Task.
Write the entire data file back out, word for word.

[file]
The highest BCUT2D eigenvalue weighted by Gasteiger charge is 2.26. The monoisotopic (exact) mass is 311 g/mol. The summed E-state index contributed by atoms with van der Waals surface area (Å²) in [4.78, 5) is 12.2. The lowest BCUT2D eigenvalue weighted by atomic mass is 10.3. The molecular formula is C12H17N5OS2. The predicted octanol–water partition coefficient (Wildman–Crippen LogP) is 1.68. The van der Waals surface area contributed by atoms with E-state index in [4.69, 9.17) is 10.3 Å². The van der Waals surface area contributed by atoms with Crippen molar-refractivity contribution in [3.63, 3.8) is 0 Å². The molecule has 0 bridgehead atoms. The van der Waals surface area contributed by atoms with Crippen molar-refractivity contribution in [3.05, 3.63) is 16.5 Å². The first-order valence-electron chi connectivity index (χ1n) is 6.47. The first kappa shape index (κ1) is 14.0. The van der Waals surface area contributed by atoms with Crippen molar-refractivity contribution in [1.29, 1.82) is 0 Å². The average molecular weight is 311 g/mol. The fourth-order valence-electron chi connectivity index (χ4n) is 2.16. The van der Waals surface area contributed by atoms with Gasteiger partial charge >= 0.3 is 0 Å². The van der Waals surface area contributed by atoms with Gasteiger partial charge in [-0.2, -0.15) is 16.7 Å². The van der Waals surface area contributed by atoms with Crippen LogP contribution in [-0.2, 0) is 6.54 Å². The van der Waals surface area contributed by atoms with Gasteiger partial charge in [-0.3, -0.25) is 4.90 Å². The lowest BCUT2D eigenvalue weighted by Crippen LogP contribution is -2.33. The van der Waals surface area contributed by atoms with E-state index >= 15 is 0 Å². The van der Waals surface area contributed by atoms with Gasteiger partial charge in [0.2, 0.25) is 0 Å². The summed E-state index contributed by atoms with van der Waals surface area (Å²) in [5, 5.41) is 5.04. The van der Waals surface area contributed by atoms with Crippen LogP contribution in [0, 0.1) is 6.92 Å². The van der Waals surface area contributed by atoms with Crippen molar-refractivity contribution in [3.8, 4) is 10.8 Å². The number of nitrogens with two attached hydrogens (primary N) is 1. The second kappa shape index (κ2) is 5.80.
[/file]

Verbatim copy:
The highest BCUT2D eigenvalue weighted by Gasteiger charge is 2.26. The monoisotopic (exact) mass is 311 g/mol. The summed E-state index contributed by atoms with van der Waals surface area (Å²) in [4.78, 5) is 12.2. The lowest BCUT2D eigenvalue weighted by atomic mass is 10.3. The molecular formula is C12H17N5OS2. The predicted octanol–water partition coefficient (Wildman–Crippen LogP) is 1.68. The van der Waals surface area contributed by atoms with E-state index in [4.69, 9.17) is 10.3 Å². The van der Waals surface area contributed by atoms with Crippen molar-refractivity contribution in [3.63, 3.8) is 0 Å². The molecule has 0 bridgehead atoms. The van der Waals surface area contributed by atoms with Crippen molar-refractivity contribution in [3.05, 3.63) is 16.5 Å². The first-order valence-electron chi connectivity index (χ1n) is 6.47. The first kappa shape index (κ1) is 14.0. The van der Waals surface area contributed by atoms with Crippen molar-refractivity contribution in [1.29, 1.82) is 0 Å². The average molecular weight is 311 g/mol. The fourth-order valence-electron chi connectivity index (χ4n) is 2.16. The van der Waals surface area contributed by atoms with Gasteiger partial charge >= 0.3 is 0 Å². The van der Waals surface area contributed by atoms with Gasteiger partial charge in [-0.2, -0.15) is 16.7 Å². The van der Waals surface area contributed by atoms with Crippen LogP contribution in [-0.2, 0) is 6.54 Å². The van der Waals surface area contributed by atoms with Gasteiger partial charge in [-0.3, -0.25) is 4.90 Å². The lowest BCUT2D eigenvalue weighted by Crippen LogP contribution is -2.33. The van der Waals surface area contributed by atoms with E-state index >= 15 is 0 Å². The van der Waals surface area contributed by atoms with Gasteiger partial charge in [0.2, 0.25) is 0 Å². The summed E-state index contributed by atoms with van der Waals surface area (Å²) in [5, 5.41) is 5.04. The van der Waals surface area contributed by atoms with Crippen LogP contribution in [0, 0.1) is 6.92 Å². The van der Waals surface area contributed by atoms with Crippen molar-refractivity contribution in [3.8, 4) is 10.8 Å². The number of nitrogens with two attached hydrogens (primary N) is 1. The second kappa shape index (κ2) is 5.80.